This wear pattern on the inside should help compensate for the normal wear on the outside edges. Nice 'feature'.

    4x per year would give a mid term rotation to the summer tires as well as the winters. And by calendar not mileage.
    --
     
  12. stevezzzz

    stevezzzz R;SigS;P85D;SigX

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    I don't think it's a 'feature' since there was no appreciable wear on the outside shoulders of either the fronts or the rears. As has been pointed out in another thread, the rear suspension setup has a lot of negative camber. I'm just hoping to even out the inside wear across all four tires to maximize the mileage I'll have when it comes time to buy four new tires.
     
  13. Doug_G

    Doug_G Lead Moderator

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    The "within 100 miles" thing is pure silliness.

    I'll do it myself. With decent tools it is quick and easy to do. And you can make absolutely sure the bolt torque is correct! I don't trust tire monkeys... for good reason.
     
  14. gsxrex

    gsxrex Member

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    Does anybody know if the black lugnuts are black all the way through? Or are they painted?

    If they are painted, does anybody have a recommendation on a socket with a "soft" liner on the inside? Would be pretty silly to have the gray wheels and see bits of shiny metal on the bolts if they are just painted over.

    Lastly, because I'm too lazy to search or open the pdf to the owner's manual, what is the rotation pattern? Is it same side front to back, or front to back and then cross over the back to the opposite side front?
     
  15. gtimbers

    gtimbers Member

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    In view of the rear camber issue, I would recommend the first rotation at about 3000 miles. Subsequent ones probably can be at 6000. This puts the rears and fronts offset by about 1/2 rotation period. So instead of the rears just catching up with the front wear at each rotation, they overlap. This should help maximize the total life of the set of 4 tires and ensure that they all wear out together. I personally hate changing out 2 tires at a time in case I want to change to a different tire. I do it myself since it isn't too difficult. The jack points on the Tesla are well marked and easy to reach with home style hydraulic jacks. I've been dong my own tires for about 40 years and I 'm not planning on stopping now. BTW, it is about the only thing I can still do on this car. I used to do points, plugs, oil and filter, air filters radiator coolant, brake fluid, etc. Everything is gone now and/or covered by the Tesla service. Oh well, just leaves me more time to drive and get lost where the Nav doesn't work!
     
  16. NigelM

    NigelM Recovering Member

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    I'm basically taking the Roadster approach (can't rotate those as the rims are all "directional") as I'm getting my third set of rear tires put on next week but I'm still on the first set of fronts. On my Model S we've reached 9,500 miles before even thinking about rotation but the rears will need to be replaced at the 12k anyway and the fronts look fine - I have a strong suspicion that the wear rate front vs back is going to be the same as the Roadster. In other words, the rears are wearing out so fast that rotation is something of a waste of time.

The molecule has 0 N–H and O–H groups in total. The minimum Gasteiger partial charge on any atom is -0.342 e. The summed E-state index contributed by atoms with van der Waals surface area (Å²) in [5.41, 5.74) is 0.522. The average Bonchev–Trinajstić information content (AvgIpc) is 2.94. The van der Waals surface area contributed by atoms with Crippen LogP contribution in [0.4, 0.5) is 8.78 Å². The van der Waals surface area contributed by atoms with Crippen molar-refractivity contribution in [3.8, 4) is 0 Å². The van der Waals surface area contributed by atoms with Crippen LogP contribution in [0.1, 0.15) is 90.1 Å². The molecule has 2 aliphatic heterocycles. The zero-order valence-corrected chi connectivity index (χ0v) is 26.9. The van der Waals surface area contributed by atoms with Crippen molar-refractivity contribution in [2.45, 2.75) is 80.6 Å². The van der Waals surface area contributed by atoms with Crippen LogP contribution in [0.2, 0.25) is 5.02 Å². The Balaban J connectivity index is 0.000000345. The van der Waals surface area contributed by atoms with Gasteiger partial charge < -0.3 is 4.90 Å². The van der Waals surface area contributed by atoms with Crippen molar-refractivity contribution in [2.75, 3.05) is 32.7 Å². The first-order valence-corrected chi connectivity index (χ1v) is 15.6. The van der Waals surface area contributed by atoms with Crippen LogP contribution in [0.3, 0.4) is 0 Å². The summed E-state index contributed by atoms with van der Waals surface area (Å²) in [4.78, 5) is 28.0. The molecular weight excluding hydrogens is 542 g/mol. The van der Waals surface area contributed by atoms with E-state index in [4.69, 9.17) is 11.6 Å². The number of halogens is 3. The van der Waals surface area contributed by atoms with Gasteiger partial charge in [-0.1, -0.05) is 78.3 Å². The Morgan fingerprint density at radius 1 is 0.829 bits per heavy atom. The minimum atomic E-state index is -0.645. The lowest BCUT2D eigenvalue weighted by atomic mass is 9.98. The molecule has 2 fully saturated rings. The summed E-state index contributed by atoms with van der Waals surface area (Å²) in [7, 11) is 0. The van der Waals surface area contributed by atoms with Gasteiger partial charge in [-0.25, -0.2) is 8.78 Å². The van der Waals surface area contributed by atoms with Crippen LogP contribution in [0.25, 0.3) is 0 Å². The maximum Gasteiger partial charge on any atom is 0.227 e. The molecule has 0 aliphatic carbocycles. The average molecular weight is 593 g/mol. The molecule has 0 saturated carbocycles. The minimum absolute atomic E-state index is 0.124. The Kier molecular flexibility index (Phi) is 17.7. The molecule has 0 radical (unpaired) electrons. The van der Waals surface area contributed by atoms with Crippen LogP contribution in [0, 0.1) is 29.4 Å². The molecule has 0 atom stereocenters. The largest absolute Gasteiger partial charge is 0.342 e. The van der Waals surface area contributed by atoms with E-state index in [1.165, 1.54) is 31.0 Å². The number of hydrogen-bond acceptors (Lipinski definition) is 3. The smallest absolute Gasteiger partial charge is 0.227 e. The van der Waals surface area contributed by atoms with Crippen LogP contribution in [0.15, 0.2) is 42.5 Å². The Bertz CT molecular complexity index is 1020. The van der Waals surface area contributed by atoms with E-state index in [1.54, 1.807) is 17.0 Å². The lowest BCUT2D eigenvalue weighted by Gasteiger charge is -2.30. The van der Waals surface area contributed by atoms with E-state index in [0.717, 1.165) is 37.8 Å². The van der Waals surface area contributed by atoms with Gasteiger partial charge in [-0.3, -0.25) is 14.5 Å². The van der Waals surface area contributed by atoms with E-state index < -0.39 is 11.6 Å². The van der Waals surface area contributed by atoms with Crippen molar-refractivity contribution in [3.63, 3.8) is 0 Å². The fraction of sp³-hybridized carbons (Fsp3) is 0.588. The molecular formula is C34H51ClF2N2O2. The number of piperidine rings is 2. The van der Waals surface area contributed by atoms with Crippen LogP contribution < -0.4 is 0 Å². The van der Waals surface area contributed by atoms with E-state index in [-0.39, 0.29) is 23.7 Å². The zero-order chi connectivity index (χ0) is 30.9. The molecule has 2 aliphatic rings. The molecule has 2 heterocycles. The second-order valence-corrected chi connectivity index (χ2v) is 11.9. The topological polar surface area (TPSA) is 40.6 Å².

17. wycolo

    wycolo Active Member

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    #17 wycolo, Mar 28, 2013
    Last edited by a moderator: Mar 13, 2016
    How to even out rear tire wear:



    --
     
  18. dave

    dave Member

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    I've wondered the same thing. What is the point of rotating directional tires? Why wouldn't you just leave the rear ones on until they wear out, then replace them when necessary?
     
  19. mknox

    mknox Well-Known Member

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    I usually rotate my own, but do it when I'm putting on or taking off the winter tires. (i.e. summer fronts go on the rear when I re-install in the spring...). I drive about 21,000 miles (33,800 km) annually, and have never had any problems with uneven tire wear. Unless there is something about the Model S that causes more uneven wear, I'll probably just let Tesla do it at the "annual" (6 months in my case) inspections since I'm paying for it anyway.
     
  20. strider

    strider Active Member

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    Due to the nigh negative camber of the rears you can rotate front-back which will help even out the wear.

    I prefer to swap 4 tires at a time because it's the time and hassle to have it done that I hate - the fewer trips to the tire the shop the better I say. I rotate my own tires. It doesn't take long and I can drink a couple beers and hang out w/ my son. He's only 2 but he can spin a spider wrench! :)

    But for others, Tesla will rotate tires as part of your service agreement.